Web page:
Top South Shields school rules out academy bid

Harton Technology College, Lisle Road, South Shields
Harton Technology College, Lisle Road, South Shields

A PRESTIGIOUS South Tyneside school will not be making an imminent bid to become an academy.

Governors at Harton Technology College have ruled out making an application for the school to leave local education authority control and take over the running of its own finances and curriculum.

The move has been welcomed by council bosses, trade unionists and political activists.

Sir Ken Gibson, the college’s executive headteacher, said the decision had been taken by governors following a widespread consultation process.

But he added a proviso that academy status was not being sought “at this moment in time”.

Academies opponent Shirley Ford, Green Party Parliamentary candidate for South Shields and parent of a pupil at Harton, expressed the hope that this doesn’t leave the door open for a bid in the not-so-distant future.

Sir Ken Gibson said: “The governors have listened to the views of staff, parents, unions, the local authority and other stakeholders and have decided not to proceed with Harton Technology College becoming an academy at this moment in time.

“Our main aim is to continue to be an outstanding school in every respect for our students and to enjoy our additional roles as a National Teaching School and National Support School.”

Coun Joan Atkinson, the council’s lead member for children, young people and families, said: “I am delighted that governors have come to this decision. I believe we are stronger together and that effective co-operative working between the local authority and our schools is proven as evidenced in our Ofsted ratings, exam results and in school improvement across the borough and beyond.

“Harton Technology College is an outstanding teaching school and we value its extensive contribution towards school improvement across the South Tyneside family of schools.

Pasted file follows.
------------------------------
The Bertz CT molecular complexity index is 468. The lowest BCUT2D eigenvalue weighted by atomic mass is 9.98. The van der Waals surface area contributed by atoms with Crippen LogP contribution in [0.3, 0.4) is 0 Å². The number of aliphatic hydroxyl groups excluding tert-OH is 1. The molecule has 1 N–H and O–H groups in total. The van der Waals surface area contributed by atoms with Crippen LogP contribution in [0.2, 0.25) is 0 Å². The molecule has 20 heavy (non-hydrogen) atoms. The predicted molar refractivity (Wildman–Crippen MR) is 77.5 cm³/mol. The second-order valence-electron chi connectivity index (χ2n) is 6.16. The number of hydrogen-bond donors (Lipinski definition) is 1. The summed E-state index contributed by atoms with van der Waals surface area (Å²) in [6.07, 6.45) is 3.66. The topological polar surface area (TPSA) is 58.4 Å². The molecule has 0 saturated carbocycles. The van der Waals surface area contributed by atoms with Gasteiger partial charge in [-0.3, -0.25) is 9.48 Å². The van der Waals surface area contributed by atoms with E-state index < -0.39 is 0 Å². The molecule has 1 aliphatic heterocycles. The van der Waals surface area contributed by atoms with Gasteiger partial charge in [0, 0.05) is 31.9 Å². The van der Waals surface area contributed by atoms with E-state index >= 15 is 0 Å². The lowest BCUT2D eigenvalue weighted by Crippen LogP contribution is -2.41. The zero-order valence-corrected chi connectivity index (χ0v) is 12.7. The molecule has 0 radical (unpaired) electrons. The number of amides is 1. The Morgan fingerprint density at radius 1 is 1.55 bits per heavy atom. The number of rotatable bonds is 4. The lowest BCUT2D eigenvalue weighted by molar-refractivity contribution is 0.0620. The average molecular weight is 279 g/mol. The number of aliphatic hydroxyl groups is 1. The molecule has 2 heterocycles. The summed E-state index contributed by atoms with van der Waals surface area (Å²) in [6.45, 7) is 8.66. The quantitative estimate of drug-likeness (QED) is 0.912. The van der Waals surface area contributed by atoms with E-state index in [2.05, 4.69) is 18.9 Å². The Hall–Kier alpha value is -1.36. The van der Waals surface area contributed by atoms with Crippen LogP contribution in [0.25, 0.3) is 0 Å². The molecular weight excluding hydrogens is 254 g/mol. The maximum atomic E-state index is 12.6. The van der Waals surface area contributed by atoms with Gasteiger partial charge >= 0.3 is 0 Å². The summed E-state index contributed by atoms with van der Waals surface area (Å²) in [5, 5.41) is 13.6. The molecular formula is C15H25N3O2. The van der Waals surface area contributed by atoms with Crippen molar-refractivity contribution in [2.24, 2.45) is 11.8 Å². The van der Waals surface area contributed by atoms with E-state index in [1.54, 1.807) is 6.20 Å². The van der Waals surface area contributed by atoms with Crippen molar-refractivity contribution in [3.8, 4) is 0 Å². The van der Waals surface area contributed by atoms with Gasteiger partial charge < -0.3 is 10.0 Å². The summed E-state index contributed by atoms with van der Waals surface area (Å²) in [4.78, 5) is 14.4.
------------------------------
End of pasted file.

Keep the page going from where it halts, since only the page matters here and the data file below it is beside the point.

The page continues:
“In considering the role of the local authority and recognising the very special relationship it has with all schools, the governors at Harton Technology College had a compelling case for staying within the local authority family. The determination to achieve the best for our children and young people is at the heart of this decision and central to the council’s vision.”

Mrs Ford said: “There was no popular outcry for the school to become an academy. I hope this decision by the governors is the end of the matter but it may not be.

“A general election is looming and if the Conservatives are elected with an overall majority, they want more schools to become academies.

“I hope that the school governors have listened to parents and the wider community, and will now continue to work in partnership with us all, for the pupils, the staff, the other schools in the borough and the common good.”

Merv Butler, branch secretary of Unison South Tyneside and chairman of the borough’s Public Services Alliance, which organised an online petition against Harton becoming an academy expressed his delight at the vote – and called for a radical re-think on academies as a whole.

Mr Butler said: “This decision is completely right and I think the time is right now to 
re-look at the whole academy system. Harton Technology College is a very important 
school to this borough and this is really very good news.”


Academy election debate

THE future of academies could be a major issue during the forthcoming general election campaign.

The two major political parties have different plans for academies if they are voted into power.

But both are committed to their continuation in some form.

Since the Academies Programme was first launched by Tony Blair and Andrew Adonis in 2004, the number of academies in England has grown steadily.

Originally, Labour envisaged that failing schools in disadvantaged areas should become academies.

The Tory-led coalition government broadened that policy remit to include all schools when it came to power in 2010

Labour would continue to allow good and outstanding schools to convert to academy status, according to Shadow Education Secretary Tristram Hunt.

But a Labour government would be unlikely to give subsidies to schools seeking to convert – as has happened with the coalition government.

Christine Blower, general secretary of the National Union of Teachers, is sceptical of the benefits academies provide, saying recently: “Academies have not proved to be a driver of excellence. For every outstanding academy one can easily find a state-maintained school that equals them.”